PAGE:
I’ll have to enlist my French blogging buddy, My English Thoughts, for some help there. Maybe she’ll drag my daughter along to some of Paris’ hot spots, after her elderly parents totter off to bed long before midnight.

I’m hoping when our family does make it back to France’s capital of haute couture and irrepressible charm, the Parisians will be as amenable to us as they were to the author of the following article. I’ve come to love Joe Queenan‘s irreverent sense of humor, which always seems to be “on point.” He publicly admits to things about which most of us probably “bite our tongues.” I guess he’s allowed to get away with it since he writes a column for the formidable Wall Street Journal.

Needless to say when I was in Paris decades ago, the French were as reserved as I’d heard they would be. They weren’t rude, but they weren’t falling all over themselves to be nice either. Being raised to be invisible, an Asian thing, my husband and I had no trouble blending into the background wherever we went . So we were most accommodating of the Parisians then-disdain for American tourists. Hopefully this time my old-age crankiness won’t get me, and the locals, into a battle of the wills, the ill-wills, that is. They’ll have no issues with my always-calm spouse and sweet-tempered off-spring. I’m both, unless I see an injustice about to happen. Then…get out of my way! This 5’2 senior will make you rue the day God gave you 2 ears to hear what spews forth like venom from a cobra!

Okay, well…now according to Queenan, I’ll have no need for any of that. I’ll just have a wonderful, heady touristy time in “gay Paree!”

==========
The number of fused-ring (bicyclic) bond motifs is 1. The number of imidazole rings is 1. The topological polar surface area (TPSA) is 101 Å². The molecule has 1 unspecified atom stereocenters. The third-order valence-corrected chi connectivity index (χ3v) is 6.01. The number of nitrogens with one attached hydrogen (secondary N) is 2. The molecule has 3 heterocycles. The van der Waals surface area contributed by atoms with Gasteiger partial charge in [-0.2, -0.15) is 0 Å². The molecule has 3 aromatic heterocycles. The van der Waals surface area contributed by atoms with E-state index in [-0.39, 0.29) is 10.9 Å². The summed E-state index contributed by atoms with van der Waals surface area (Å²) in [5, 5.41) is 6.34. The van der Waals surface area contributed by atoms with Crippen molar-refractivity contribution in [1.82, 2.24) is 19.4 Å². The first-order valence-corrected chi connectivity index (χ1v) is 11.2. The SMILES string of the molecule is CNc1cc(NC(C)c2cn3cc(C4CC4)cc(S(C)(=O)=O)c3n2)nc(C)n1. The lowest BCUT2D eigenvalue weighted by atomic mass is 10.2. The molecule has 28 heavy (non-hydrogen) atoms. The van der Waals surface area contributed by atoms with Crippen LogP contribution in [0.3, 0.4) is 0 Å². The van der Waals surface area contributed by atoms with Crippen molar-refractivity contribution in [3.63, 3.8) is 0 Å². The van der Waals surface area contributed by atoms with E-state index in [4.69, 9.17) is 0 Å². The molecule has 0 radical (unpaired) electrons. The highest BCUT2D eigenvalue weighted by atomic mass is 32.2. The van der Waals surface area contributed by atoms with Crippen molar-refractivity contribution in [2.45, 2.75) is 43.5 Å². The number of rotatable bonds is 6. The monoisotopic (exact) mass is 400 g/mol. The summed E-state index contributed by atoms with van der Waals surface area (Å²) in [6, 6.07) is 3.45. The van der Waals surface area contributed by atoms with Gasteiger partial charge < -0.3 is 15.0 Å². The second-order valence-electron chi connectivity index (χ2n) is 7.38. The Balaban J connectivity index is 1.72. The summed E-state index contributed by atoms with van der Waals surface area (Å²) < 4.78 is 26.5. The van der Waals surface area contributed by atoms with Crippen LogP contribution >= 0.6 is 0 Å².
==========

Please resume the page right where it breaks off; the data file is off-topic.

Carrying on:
French Twist: Meet Monsieur Nice Guy

 If you’re a seasoned inhospitality buff like me, the very worst has happened: The French have stopped being mean and surly.

I started to notice this two years ago when I spent two weeks in Paris, and an equally unexpected aura of congeniality was certainly evident when I visited southern France last fall. But now the restraining walls of condescension and nastiness have utterly collapsed and a wave of warmth and courtesy have flooded in. Sacre bleu.

Plaque rue mouffetard

Image via Wikipedia

During my four-day stay in Paris last month, waiters,Paris Cafe, Paris, France concierges, museum guards and even cabdrivers all treated me with jaw-dropping affability. The ticket-taker at the Pantheon did not scream at me when I asked where Emile Zola was buried. The woman in the chocolate shop did not sneer when I asked for directions to the Rue Mouffetard (it was directly around the corner.)

The garcon in the posh restaurant did not treat me like the prototypical Ugly American when I asked what a “cocotte” was. The clerk at my two-star hotel asked if I would like to use her computer to print out my boarding pass, and went out of her way to get the broken elevator fixed so that I wouldn’t have to climb three flights of stairs on my gimpy legs.

The Eiffel tower at sunrise, taken from the Pl...

Image via Wikipedia

Wherever I went–the Louvre and Orangerie, the Comedie Francaise, Honore de Balzac’s house, even the Eiffel Tower–everyone went our of their way to be charming and helpful. For a minute there I thought I was at Epcot.

What happened? What triggered this explosion of courtesy and warmth? Well, for starters, the recession, which would motivate even the most chauvinistic French to tone it down a notch when dealing with tourists. But France has had recessions before, and that never took the edge off those legendary brusque, haughty people.

No, my suspicion is that much of the coarseness and incivility toward foreigners–and particularly toward Americans–stemmed from embarrassment about having collaborated with the Nazis. Anti-americanism was practically an official state policy under Charles de Gaulle, but now the war is no longer an issue. Most of the World War II generation has died out and been replaced by young people who do not have a chip on their shoulder.

Street market in nearby Rue Mouffetard

Image via Wikipedia